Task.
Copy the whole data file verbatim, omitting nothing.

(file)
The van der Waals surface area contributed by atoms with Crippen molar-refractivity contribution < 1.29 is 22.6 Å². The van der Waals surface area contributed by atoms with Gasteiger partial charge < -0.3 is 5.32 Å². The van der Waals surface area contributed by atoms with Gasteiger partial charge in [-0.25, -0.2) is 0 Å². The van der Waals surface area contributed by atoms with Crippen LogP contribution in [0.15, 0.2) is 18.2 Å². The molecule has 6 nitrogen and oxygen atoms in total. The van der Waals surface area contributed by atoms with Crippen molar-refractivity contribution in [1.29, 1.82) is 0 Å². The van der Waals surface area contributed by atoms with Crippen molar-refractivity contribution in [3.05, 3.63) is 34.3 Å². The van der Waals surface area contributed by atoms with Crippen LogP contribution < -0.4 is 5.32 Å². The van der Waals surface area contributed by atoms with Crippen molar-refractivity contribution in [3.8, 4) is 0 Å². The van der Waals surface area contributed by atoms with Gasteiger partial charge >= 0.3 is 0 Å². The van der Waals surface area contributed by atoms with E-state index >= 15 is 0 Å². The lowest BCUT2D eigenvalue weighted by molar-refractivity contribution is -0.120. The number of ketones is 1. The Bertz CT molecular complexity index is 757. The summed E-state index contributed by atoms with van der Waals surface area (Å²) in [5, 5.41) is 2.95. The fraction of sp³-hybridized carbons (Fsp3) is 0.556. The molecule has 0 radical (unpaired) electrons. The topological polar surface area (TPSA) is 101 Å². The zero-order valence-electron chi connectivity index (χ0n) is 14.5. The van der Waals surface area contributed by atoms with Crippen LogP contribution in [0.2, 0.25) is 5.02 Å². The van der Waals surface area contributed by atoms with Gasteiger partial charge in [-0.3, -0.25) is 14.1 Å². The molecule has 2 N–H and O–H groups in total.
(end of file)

The van der Waals surface area contributed by atoms with Crippen molar-refractivity contribution < 1.29 is 22.6 Å². The van der Waals surface area contributed by atoms with Gasteiger partial charge < -0.3 is 5.32 Å². The van der Waals surface area contributed by atoms with Gasteiger partial charge in [-0.25, -0.2) is 0 Å². The van der Waals surface area contributed by atoms with Crippen LogP contribution in [0.15, 0.2) is 18.2 Å². The molecule has 6 nitrogen and oxygen atoms in total. The van der Waals surface area contributed by atoms with Crippen molar-refractivity contribution in [1.29, 1.82) is 0 Å². The van der Waals surface area contributed by atoms with Crippen molar-refractivity contribution in [3.05, 3.63) is 34.3 Å². The van der Waals surface area contributed by atoms with Crippen LogP contribution < -0.4 is 5.32 Å². The van der Waals surface area contributed by atoms with Crippen molar-refractivity contribution in [3.8, 4) is 0 Å². The van der Waals surface area contributed by atoms with Gasteiger partial charge >= 0.3 is 0 Å². The van der Waals surface area contributed by atoms with E-state index >= 15 is 0 Å². The lowest BCUT2D eigenvalue weighted by molar-refractivity contribution is -0.120. The number of ketones is 1. The Bertz CT molecular complexity index is 757. The summed E-state index contributed by atoms with van der Waals surface area (Å²) in [5, 5.41) is 2.95. The fraction of sp³-hybridized carbons (Fsp3) is 0.556. The molecule has 0 radical (unpaired) electrons. The topological polar surface area (TPSA) is 101 Å². The zero-order valence-electron chi connectivity index (χ0n) is 14.5. The van der Waals surface area contributed by atoms with Crippen LogP contribution in [0.2, 0.25) is 5.02 Å². The van der Waals surface area contributed by atoms with Gasteiger partial charge in [-0.3, -0.25) is 14.1 Å². The molecule has 2 N–H and O–H groups in total.